Samuel Grafton begins his piece by eulogizing Raymond Clapper, then labels it a bad week all around as Mr. Clapper's death was accompanied by that of William Allen White and by the news that the Soviet was contemplating providing semi-autonomy to its sixteen republics.

The reaction, he asserts, to the latter prospect had been immature in the United States, premised as it was on fear that the Russians were attempting by it to muscle their way into the post-war United Nations council with inordinate representation. Meanwhile, Britain had reacted with recognition of the probability that such a move might prove a welcome decentralization of power within the Soviet Union. The United States, concludes Mr. Grafton, needed to grow up in terms of foreign relations and foreign policy considerations.

Raymond Clapper, in the fourth of his posthumously printed editorials, this one received within hours of his death on February 2, reports of his time aboard the aircraft carrier transporting him to the Marshalls along with 3,000 men set to provide the necessary advance bombing for the landing forces of the armada, a trip from which Mr. Clapper would not return on this side of the river.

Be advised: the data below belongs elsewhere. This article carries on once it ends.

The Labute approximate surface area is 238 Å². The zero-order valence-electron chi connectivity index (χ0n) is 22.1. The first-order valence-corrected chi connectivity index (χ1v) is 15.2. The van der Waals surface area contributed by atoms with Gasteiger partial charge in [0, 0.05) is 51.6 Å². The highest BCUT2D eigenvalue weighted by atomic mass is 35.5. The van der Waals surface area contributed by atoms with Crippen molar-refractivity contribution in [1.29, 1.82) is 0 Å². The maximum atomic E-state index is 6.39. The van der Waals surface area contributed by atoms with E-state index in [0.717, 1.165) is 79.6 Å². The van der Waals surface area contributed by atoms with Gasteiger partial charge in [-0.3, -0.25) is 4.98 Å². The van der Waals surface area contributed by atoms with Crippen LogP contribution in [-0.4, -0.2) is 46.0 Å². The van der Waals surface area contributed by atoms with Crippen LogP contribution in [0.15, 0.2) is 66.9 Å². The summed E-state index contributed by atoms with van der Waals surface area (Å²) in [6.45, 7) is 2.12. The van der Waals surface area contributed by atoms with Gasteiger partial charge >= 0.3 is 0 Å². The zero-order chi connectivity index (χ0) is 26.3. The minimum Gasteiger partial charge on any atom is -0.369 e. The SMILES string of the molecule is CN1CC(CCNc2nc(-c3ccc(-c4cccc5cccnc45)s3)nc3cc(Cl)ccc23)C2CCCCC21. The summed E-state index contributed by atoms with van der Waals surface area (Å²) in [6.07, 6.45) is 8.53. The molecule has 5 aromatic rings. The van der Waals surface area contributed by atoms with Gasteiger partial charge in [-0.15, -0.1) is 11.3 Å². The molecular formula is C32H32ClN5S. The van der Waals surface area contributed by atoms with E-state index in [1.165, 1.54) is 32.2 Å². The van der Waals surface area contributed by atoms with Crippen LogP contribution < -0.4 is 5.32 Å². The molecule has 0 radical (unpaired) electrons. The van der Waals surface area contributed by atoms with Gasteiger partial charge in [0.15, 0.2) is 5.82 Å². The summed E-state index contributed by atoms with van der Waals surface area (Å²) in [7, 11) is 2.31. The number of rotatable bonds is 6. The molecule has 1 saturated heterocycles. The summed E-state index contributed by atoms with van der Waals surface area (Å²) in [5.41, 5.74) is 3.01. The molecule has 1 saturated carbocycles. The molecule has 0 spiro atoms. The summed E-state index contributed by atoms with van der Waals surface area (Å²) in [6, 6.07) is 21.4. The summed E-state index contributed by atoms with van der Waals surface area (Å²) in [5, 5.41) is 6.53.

He writes of the nearly imperceptible but palpable tension aboard ship, the closer came the approach of D-Day, as the day of inception of the battle was called, the day after being D-Day plus one.

Men talked little of home, carried dim red flashlights by night, kept their leather gloves close for sliding down ropes, maintained a knife in its scabbard for cutting of rope, slicing open ration cans, and fending off sharks.

The classroom briefings were matter-of-fact affairs for the most part with little or no exuberance shown, mainly sitting around looking bored, even though their lives depended on the ensuing few days.

Everything felt to be in a world apart, he said, "as if drifting down a river, toward the day of battle."